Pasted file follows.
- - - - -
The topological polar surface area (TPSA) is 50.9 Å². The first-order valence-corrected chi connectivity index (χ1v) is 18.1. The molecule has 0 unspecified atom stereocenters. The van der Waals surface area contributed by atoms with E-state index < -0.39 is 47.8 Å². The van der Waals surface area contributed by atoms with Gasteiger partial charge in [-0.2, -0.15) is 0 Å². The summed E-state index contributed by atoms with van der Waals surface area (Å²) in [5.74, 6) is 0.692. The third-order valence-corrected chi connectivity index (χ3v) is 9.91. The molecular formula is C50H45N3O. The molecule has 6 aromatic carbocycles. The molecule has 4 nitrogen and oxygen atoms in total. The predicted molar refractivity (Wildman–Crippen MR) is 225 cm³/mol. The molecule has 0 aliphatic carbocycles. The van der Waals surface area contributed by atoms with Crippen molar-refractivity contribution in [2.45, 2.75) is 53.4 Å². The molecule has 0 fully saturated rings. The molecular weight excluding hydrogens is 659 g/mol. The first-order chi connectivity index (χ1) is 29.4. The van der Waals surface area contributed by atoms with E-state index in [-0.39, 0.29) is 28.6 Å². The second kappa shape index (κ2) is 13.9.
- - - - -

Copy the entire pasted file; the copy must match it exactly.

The topological polar surface area (TPSA) is 50.9 Å². The first-order valence-corrected chi connectivity index (χ1v) is 18.1. The molecule has 0 unspecified atom stereocenters. The van der Waals surface area contributed by atoms with E-state index < -0.39 is 47.8 Å². The van der Waals surface area contributed by atoms with Gasteiger partial charge in [-0.2, -0.15) is 0 Å². The summed E-state index contributed by atoms with van der Waals surface area (Å²) in [5.74, 6) is 0.692. The third-order valence-corrected chi connectivity index (χ3v) is 9.91. The molecular formula is C50H45N3O. The molecule has 6 aromatic carbocycles. The molecule has 4 nitrogen and oxygen atoms in total. The predicted molar refractivity (Wildman–Crippen MR) is 225 cm³/mol. The molecule has 0 aliphatic carbocycles. The van der Waals surface area contributed by atoms with Crippen molar-refractivity contribution in [2.45, 2.75) is 53.4 Å². The molecule has 0 fully saturated rings. The molecular weight excluding hydrogens is 659 g/mol. The first-order chi connectivity index (χ1) is 29.4. The van der Waals surface area contributed by atoms with E-state index in [-0.39, 0.29) is 28.6 Å². The second kappa shape index (κ2) is 13.9.